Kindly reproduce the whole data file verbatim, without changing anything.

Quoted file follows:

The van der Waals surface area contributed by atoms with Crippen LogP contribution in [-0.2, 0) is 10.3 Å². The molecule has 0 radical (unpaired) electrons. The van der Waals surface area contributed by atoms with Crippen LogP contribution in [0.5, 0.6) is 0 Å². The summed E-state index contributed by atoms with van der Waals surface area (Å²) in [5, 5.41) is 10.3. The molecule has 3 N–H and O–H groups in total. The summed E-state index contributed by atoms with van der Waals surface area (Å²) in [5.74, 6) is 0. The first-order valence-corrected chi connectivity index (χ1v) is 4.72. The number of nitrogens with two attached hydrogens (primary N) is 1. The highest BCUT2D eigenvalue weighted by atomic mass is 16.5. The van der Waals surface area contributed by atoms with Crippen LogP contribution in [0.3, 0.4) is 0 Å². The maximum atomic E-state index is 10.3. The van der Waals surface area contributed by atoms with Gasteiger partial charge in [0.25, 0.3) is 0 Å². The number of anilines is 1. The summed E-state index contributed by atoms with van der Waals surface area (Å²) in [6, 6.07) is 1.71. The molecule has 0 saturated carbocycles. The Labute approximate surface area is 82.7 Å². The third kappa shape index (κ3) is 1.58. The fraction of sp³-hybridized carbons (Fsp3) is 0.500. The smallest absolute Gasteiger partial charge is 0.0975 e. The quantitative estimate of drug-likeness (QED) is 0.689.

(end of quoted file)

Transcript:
The van der Waals surface area contributed by atoms with Crippen LogP contribution in [-0.2, 0) is 10.3 Å². The molecule has 0 radical (unpaired) electrons. The van der Waals surface area contributed by atoms with Crippen LogP contribution in [0.5, 0.6) is 0 Å². The summed E-state index contributed by atoms with van der Waals surface area (Å²) in [5, 5.41) is 10.3. The molecule has 3 N–H and O–H groups in total. The summed E-state index contributed by atoms with van der Waals surface area (Å²) in [5.74, 6) is 0. The first-order valence-corrected chi connectivity index (χ1v) is 4.72. The number of nitrogens with two attached hydrogens (primary N) is 1. The highest BCUT2D eigenvalue weighted by atomic mass is 16.5. The van der Waals surface area contributed by atoms with Crippen LogP contribution in [0.3, 0.4) is 0 Å². The maximum atomic E-state index is 10.3. The van der Waals surface area contributed by atoms with Gasteiger partial charge in [0.25, 0.3) is 0 Å². The number of anilines is 1. The summed E-state index contributed by atoms with van der Waals surface area (Å²) in [6, 6.07) is 1.71. The molecule has 0 saturated carbocycles. The Labute approximate surface area is 82.7 Å². The third kappa shape index (κ3) is 1.58. The fraction of sp³-hybridized carbons (Fsp3) is 0.500. The smallest absolute Gasteiger partial charge is 0.0975 e. The quantitative estimate of drug-likeness (QED) is 0.689.